With his melodious playing, George Walley, my guide and local elder here in Western Australia, is perfectly rounding off a tour of the local spiritual land.
He has taken me to see the living fossils that form egg shapes on the coastline near Mandurah, an hour south of Perth.
Called thrombolites, the orbs were thought to be eggs laid by a giant snake, part of a creation story told by local aboriginal people.
George tells me: “Every time I come here I feel like I am visiting an old friend.”
It’s a spiritual moment during my road trip to the wine-making region of Margaret River, three hours south of Perth, in the south west of this enormous state.
Locals know that land is the key — whether it’s mastering the waves to surf, tending the vineyard’s fertile soil or adding aboriginal herbs to their cuisine.
Indeed, the homemade muffins George hands me – to go with local jam – are infused with bush spices.
Yet, the culture of the land is not something tucked away for aboriginal elders.
It can also be found in high-end restaurants across the state, including the new Yarri eatery in Dunsborough half-way between the wine region and the city.
And on my tour everyone seemed to understand the connection with the land, including Sean Blocksidge, my guide along Margaret River.
Having managed a vineyard in the area for 15 years before setting up his tour firm, his knowledge of the region is second to none.
The exclusive (but reasonably priced) tour provided by his Margaret River Discovery Company takes a maximum of six guests to beauty spots in the region.
As he untied three kayaks and pushed them out into the Margaret River, he told my group: “This part of the river is so secluded, hardly any of the locals know about it.”
The water is a clear, luminous green with only bemused kangaroos watching from the riverside for company. “For me, coming here,” said Sean paddling down stream, “is like having a massage for the soul.”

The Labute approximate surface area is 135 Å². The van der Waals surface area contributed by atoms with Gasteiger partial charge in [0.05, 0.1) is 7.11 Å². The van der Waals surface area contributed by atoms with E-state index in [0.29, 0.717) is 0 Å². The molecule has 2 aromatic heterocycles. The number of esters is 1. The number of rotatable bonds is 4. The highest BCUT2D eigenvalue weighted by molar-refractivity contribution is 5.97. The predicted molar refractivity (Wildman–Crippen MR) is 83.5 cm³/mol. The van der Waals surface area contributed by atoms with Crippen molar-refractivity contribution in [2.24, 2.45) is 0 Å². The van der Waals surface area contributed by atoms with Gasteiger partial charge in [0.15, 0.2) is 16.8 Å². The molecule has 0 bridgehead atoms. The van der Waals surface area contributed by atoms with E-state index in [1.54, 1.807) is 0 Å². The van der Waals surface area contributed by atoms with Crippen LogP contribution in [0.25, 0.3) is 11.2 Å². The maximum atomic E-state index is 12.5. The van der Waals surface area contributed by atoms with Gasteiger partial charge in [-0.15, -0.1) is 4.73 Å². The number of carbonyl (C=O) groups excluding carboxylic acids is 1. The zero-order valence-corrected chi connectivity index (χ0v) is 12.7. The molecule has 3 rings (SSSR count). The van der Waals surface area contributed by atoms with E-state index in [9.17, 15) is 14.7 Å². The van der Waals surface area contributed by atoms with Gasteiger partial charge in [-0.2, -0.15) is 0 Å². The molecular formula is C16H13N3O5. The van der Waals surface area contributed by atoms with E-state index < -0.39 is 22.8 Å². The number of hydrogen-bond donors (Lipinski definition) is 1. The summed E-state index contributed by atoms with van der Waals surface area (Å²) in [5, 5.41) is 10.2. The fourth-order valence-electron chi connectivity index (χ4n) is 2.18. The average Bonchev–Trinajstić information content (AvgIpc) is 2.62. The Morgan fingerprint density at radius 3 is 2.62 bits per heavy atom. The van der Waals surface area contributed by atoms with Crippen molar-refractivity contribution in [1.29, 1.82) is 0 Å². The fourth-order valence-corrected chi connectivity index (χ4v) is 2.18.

As well as exploring the region’s wilder sides, the tour included a feast of a lunch, full of local produce — in the barrel hall of a local vineyard, where you could sample plenty of the local wines.
After buying two bottles of award-winning red, I headed off afresh with the group on an hour-long trek that culminated on the cliff tops overlooking the vast ocean.
This south-western point of the territory has some of the most spectacular scenery, which can be enjoyed on coastal trails, or by car.
Then I headed back to Margarets Beach Resort, a ten-minute drive from the main town, for a spot of relaxation.
The four-star apartment-style accommodation overlooks the stunning coastline, and is a short walk from the pristine Gnarabup Beach.
If it’s stunning beaches you’re after, make time for Eagle Bay. Set at the start of the Meelup Regional Park it features white sand and is a perfect stop-off point heading up to Perth.
In Perth itself, the best way to explore the city centre is by foot with all the historical, cultural and foodie places all within easy reach, and the central Elizabeth Quay the new focal point.
For the more adventurous, Segway tours run through the city and up to the Kings Park — a huge botanical garden that overlooks the city — and the Swan river that runs through it.
My base was the newly-opened Westin Perth, a 5* hotel right in the city centre.